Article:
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Dasher 08-18-09 04:29 AM

Lions searching for fans as they seek to shed the skeletons
Lions searching for fans as they seek to shed the skeletons
By Tom Pedulla, USA TODAY

USA TODAY is writing Letters from Camp from all 32 NFL training camps over the next few weeks. See all the Letters from Camp.

ALLEN PARK, Mich. — The Detroit Lions continue to pay a steep price for last season's historic 0-16 futility.

In what is surely a reflection of both a struggling economy and the tattered state of a franchise that has dropped 23 of its last 24 games, the Lions are taking the unusual step of advertising half-season tickets.

First-year general manager Martin Mayhew is keenly aware of the need to fill seats, but insists that will not influence the quarterback competition between Matthew Stafford, the top pick in the draft, and veteran Daunte Culpepper.

While an announcement that Stafford will start from the beginning of the regular season would almost surely spur lagging ticket sales, Mayhew says of the eventual decision, "It's about football. We're trying to win football games.

"Marketing is obviously very important, but we think if we win football games, that will take care of itself."

Mayhew does not believe there is any proven formula for developing a potential franchise passer such as Stafford.

"You have to be flexible," he says. "Clubs have been very successful playing rookies from Day One and other clubs have been successful with having a guy sit and wait. We're fortunate we have Daunte, so we can be flexible."


• The scene: Nothing exciting. Detroit uses the same facility year-round, so there is not much to report. New coach Jim Schwartz joked that part of a massive turnover should include the weatherman. He moved Monday's practice indoors when told thunderstorms and lightning were minutes away. Sunny skies prevailed.

• Reason to believe: It appears Detroit finally has a capable head coach. New England Patriots coach Bill Belichick, who gave Schwartz his start as a scout for the Cleveland Browns in 1993, calls him "one of the smartest people I've been around." Schwartz built a solid reputation during an eight-year run as Tennessee's defensive coordinator that culminated in the Titans' ranking as the NFL's second-best scoring defense (14.6 points per game) in 2008. This is the only team with the certainty that it has nowhere to go but up.

• Trouble spots: An overall defensive breakdown was responsible for many of Detroit's woes. The Lions finished last in the league in defense each of the last two years. They allowed 517 points, second-highest total in NFL history, en route to their infamous 0-for.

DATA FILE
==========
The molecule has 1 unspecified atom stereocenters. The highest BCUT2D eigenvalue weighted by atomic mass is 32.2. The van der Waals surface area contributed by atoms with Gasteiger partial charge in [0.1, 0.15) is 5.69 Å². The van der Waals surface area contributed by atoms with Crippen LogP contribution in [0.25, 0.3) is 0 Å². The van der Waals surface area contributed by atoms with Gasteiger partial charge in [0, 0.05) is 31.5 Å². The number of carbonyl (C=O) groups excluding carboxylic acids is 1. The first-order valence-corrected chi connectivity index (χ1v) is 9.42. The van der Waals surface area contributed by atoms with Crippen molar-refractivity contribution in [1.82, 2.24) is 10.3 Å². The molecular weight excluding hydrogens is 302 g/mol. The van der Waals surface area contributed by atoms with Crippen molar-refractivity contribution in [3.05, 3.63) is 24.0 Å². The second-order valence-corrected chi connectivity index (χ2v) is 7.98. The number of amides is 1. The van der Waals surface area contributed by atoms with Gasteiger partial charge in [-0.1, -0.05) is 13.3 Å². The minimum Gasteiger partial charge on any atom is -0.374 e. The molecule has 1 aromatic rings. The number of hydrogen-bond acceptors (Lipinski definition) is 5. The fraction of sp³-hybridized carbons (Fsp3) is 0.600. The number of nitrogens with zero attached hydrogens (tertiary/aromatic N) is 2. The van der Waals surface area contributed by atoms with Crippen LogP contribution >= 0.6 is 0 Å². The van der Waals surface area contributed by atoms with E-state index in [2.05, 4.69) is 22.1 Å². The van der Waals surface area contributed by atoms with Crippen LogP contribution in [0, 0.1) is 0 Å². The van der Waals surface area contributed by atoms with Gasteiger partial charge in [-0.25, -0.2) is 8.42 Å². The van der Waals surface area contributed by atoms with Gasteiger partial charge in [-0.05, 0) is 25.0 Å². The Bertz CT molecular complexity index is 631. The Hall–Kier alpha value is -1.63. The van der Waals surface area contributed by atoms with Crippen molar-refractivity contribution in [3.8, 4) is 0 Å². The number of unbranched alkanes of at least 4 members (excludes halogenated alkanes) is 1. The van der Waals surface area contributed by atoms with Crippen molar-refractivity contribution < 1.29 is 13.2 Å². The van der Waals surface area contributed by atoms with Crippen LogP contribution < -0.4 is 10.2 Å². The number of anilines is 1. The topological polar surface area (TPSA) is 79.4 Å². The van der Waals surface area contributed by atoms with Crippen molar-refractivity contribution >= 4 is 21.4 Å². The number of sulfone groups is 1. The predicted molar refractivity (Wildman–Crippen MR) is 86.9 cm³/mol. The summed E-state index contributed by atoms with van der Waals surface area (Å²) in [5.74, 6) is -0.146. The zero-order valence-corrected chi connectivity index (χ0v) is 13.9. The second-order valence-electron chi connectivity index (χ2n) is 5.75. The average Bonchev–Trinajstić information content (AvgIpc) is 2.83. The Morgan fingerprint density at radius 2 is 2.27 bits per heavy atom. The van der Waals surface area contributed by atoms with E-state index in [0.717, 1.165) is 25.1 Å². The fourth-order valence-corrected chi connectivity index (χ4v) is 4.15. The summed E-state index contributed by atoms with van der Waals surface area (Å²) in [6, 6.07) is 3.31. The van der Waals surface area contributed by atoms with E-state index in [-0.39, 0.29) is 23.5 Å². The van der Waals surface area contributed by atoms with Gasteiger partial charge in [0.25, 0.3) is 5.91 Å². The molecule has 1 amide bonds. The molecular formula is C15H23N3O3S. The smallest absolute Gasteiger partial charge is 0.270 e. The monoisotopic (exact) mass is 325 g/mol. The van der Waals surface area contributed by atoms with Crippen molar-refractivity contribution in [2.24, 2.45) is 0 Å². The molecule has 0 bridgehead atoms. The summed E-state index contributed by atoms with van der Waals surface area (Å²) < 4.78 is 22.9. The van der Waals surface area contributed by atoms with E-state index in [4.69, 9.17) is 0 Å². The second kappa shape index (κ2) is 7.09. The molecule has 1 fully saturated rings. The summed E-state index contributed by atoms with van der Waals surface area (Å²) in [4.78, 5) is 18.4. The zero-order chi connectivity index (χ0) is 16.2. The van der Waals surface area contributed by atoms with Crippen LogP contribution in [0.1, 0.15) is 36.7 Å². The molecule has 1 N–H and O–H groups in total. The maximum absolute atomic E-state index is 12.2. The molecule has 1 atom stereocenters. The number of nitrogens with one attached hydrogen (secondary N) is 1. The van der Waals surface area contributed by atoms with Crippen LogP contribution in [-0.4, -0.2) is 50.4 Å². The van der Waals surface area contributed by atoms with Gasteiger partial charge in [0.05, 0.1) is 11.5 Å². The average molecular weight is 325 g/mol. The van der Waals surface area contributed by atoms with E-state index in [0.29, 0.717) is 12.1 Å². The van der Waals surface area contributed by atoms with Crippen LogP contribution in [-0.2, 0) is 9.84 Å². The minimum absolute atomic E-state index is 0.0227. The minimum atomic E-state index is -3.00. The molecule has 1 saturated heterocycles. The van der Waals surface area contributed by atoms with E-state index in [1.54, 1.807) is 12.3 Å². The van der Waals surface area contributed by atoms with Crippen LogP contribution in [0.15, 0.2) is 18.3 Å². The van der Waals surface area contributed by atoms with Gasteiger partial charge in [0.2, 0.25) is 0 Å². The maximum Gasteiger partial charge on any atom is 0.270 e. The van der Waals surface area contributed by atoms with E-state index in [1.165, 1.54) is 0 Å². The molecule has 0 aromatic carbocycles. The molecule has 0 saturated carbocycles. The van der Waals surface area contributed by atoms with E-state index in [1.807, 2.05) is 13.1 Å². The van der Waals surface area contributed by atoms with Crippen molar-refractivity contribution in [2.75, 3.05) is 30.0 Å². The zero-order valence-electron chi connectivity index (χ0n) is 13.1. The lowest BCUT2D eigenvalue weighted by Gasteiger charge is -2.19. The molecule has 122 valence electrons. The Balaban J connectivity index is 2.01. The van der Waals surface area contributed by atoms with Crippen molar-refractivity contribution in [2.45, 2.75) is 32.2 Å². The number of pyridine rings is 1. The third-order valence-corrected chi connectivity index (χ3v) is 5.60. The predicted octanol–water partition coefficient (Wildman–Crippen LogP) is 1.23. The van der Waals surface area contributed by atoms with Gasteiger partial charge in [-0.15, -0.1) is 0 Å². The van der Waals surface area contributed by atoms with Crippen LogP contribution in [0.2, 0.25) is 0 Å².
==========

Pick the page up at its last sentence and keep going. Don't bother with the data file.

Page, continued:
• What's new: Detroit used the offseason to assemble a promising linebacking corps. The Lions added Julian Peterson and Larry Foote to 2006 first-round pick Ernie Sims, one of the team's few draft success stories in recent years. New defensive coordinator Gunther Cunningham plans to capitalize on that strength by blitzing frequently. It will be a welcome change for fans who watched previous head coach Rod Marinelli feature a Tampa-2 scheme that made little happen.

• Positional battles: All eyes are on the QB duel between Stafford and Culpepper. Schwartz has emphasized that the heralded rookie will not be awarded the job until he proves he gives the team a better chance to win than Culpepper, a three-time Pro Bowler working to extend his career after a devastating knee injury. A large number of candidates are vying for positions in a defensive secondary that produced one interception in 2008.

• Rookie watch: Detroit has promising rookies beyond the rifle-armed Stafford. Running back Aaron Brown displayed blistering speed while scoring twice when the Lions edged the Atlanta Falcons 27-26 to open the preseason. Louis Delmas, a fan favorite out of Western Michigan, has the tools to develop into a mainstay at safety.

• On the mend: Newly-acquired nose tackle Grady Jackson, 36, who can be a force in the middle when healthy, continues to work his way back from February knee surgery. His return to form is vital because of his ability to stuff the run while occupying multiple offensive linemen.

Lions searching for fans as they seek to shed the skeletons - USATODAY.com

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